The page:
Alexander Beilinson

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Alexander Beilinson
Born (1957-06-13) June 13, 1957 (age 61)
Moscow, Soviet Union
NationalityRussian
Known forContributions to representation theory, algebraic geometry and mathematical physics
Perverse sheaves
Opers
Lie-* algebra
ChildrenHelen; Vera
AwardsOstrowski Prize (1999), Wolf Prize (2018)
Scientific career
FieldsMathematics
InstitutionsUniversity of Chicago
Doctoral advisorYuri I. Manin
Doctoral studentsLorenzo Ramero

Alexander A. Beilinson (born 1957) is the David and Mary Winton Green University Professor at the University of Chicago and works on mathematics. His research has spanned representation theory, algebraic geometry and mathematical physics. In 1999 Beilinson was awarded the Ostrowski Prize with Helmut Hofer. In 2017 he was elected to the National Academy of Sciences.[1]

Work[edit]

In 1978, Beilinson published a paper on coherent sheaves and several problems in linear algebra. His two-page note in the journal Functional Analysis and Its Applications was one of the papers on the study of derived categories of coherent sheaves.

In 1981 Beilinson announced a proof of the Kazhdan–Lusztig conjectures and Jantzen conjectures with Joseph Bernstein. Independent of Beilinson and Bernstein, Brylinski and Kashiwara obtained a proof of the Kazhdan–Lusztig conjectures.[2] However, the proof of Beilinson–Bernstein introduced a method of localization. This established a geometric description of the entire category of representations of the Lie algebra, by "spreading out" representations as geometric objects living on the flag variety. These geometric objects naturally have an intrinsic notion of parallel transport: they are D-modules.

Alexander Beilinson (left) and his students

In 1982 Beilinson published his own conjectures about the existence of motivic cohomology groups for schemes, provided as hypercohomology groups of a complex of abelian groups and related to algebraic K-theory by a motivic spectral sequence, analogous to the Atiyah–Hirzebruch spectral sequence in algebraic topology. These conjectures have since been dubbed the Beilinson-Soulé conjectures; they are intertwined with Vladimir Voevodsky's program to develop a homotopy theory for schemes.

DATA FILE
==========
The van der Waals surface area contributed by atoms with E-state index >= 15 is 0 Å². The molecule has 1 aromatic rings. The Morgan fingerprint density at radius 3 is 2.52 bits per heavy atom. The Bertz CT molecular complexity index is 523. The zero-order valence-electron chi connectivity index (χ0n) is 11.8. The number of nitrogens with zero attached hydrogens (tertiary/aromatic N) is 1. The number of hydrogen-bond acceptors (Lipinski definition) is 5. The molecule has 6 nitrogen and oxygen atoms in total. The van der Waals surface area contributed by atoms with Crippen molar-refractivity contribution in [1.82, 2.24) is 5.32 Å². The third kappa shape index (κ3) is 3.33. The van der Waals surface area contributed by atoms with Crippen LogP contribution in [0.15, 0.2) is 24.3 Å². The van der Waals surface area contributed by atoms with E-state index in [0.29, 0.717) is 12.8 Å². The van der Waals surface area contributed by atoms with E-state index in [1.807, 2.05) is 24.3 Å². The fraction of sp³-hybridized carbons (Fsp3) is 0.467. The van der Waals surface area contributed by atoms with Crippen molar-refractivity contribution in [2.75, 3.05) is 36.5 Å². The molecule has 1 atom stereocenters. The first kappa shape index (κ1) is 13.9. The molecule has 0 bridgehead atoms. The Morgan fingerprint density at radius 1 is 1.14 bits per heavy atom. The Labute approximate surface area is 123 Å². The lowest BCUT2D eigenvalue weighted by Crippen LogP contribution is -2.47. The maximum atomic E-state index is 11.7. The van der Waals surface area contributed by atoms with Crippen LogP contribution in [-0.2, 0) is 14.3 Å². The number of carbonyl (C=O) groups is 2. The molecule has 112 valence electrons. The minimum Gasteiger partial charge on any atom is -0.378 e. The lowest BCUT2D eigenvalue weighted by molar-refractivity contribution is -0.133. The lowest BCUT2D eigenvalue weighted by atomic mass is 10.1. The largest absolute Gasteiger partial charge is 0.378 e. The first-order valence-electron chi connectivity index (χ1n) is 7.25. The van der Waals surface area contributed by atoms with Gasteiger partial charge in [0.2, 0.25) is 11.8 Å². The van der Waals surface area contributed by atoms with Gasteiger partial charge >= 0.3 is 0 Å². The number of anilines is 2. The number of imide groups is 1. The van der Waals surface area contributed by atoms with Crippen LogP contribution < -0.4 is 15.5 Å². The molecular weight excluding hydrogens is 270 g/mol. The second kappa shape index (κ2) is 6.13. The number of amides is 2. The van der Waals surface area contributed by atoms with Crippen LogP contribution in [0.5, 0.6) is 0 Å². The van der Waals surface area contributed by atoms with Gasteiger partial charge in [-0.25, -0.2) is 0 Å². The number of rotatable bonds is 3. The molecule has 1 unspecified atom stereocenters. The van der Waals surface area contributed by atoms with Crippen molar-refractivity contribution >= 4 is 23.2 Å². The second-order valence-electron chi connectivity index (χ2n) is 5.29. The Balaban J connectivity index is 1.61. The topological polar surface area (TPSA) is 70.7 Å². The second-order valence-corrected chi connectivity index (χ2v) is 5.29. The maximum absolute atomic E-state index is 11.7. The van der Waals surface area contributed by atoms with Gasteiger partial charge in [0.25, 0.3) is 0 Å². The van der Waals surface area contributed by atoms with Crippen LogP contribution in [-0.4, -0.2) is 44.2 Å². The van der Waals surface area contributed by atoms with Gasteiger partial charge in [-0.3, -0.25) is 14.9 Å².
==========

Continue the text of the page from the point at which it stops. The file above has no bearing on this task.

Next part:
In 1984, Beilinson published the paper Higher Regulators and values of L-functions, in which he related higher regulators for K-theory and their relationship to L-functions. The paper also provided a generalization to arithmetic varieties of the Lichtenbaum conjecture for K-groups of number rings, the Hodge conjecture, the Tate conjecture about algebraic cycles, the Birch and Swinnerton-Dyer conjecture about elliptic curves, and Bloch's conjecture about K2 of elliptic curves.

Beilinson continued to work on algebraic K-theory throughout the mid-1980s. He collaborated with Pierre Deligne on the developing a motivic interpretation of Don Zagier's polylogarithm conjectures.

From the early 1990s onwards, Beilinson worked with Vladimir Drinfeld to rebuild the theory of vertex algebras. After some informal circulation, this research was published in 2004 in a form of a monograph on chiral algebras. This has led to new advances in conformal field theory, string theory and the geometric Langlands program. He was elected a Fellow of the American Academy of Arts and Sciences in 2008.[3] He was a visiting scholar at the Institute for Advanced Study in the fall of 1994 and again from 1996 to 1998.[4] In 2018 he received the Wolf Prize in Mathematics.[5]

Selected publications[edit]

  • Beilinson, A. A.; Drinfeld, V. (2004). Chiral Algebras. American Mathematical Society. ISBN 978-0-8218-3528-9.
  • Beilinson, A. A. (1987). "How to glue perverse sheaves". K-theory, arithmetic and geometry (Manin seminar, Moscow, 1984--1986) in Lecture Notes in Math. 1289. Springer-Verlag. pp. 42–51.
  • Beilinson, A. A. (1987). "On the derived category of perverse sheaves". K-theory, arithmetic and geometry (Manin seminar, Moscow, 1984--1986) in Lecture Notes in Math. 1289. Springer-Verlag. pp. 27–41.
  • Beilinson, A. A. (1986). "Notes on absolute Hodge cohomology". Applications of algebraic K-theory to algebraic geometry and number theory, Part I, II (Boulder, Colo., 1983), Contemporary Mathematics. 55. American Mathematical Society. pp. 35–68.
  • Beilinson, A. A. (1984). "Higher regulators and values of L-functions". Itogi Nauki i Tekhniki, Current problems in mathematics. 24. Akad. Nauk SSSR Vsesoyuz. Inst. Nauchn. i Tekhn. Inform., Moscow. pp. 181–238.
  • Beilinson, A. A.; Bernstein, J.; Deligne, P. (1982). "Faisceaux pervers". Analysis and topology on singular spaces, I (Luminy, 1981), Astèrisque. 100. Soc. Math. France, Paris. pp. 5–171.
  • Beilinson, A. A. (1980). "Residues and adèles". Funktsional. Anal. I Prilozhen. 14 (1): 44–45. ISSN 0374-1990.
  • Beilinson, A. A. (1978). "Coherent sheaves on Pn and problems in linear algebra". Funktsional. Anal. I Prilozhen. 12 (3): 68–69. doi:10.1007/BF01681436. ISSN 0374-1990.

See also[edit]

References[edit]

  1. ^ National Academy of Sciences Members and Foreign Associates Elected, National Academy of Sciences, May 2, 2017.
  2. ^ Brylinski, Jean-Luc; Kashiwara, Masaki (October 1981). "Kazhdan-Lusztig conjecture and holonomic systems". Inventiones Mathematicae. Springer-Verlag. 64 (3): 387–410. doi:10.1007/BF01389272. ISSN 0020-9910.
  3. ^ "Book of Members, 1780-2010: Chapter B" (PDF). American Academy of Arts and Sciences. Retrieved May 30, 2011.
  4. ^ Institute for Advanced Study: A Community of Scholars Archived 2013-01-06 at the Wayback Machine.
  5. ^ Jerusalem Post - Wolf Prizes 2018

External links[edit]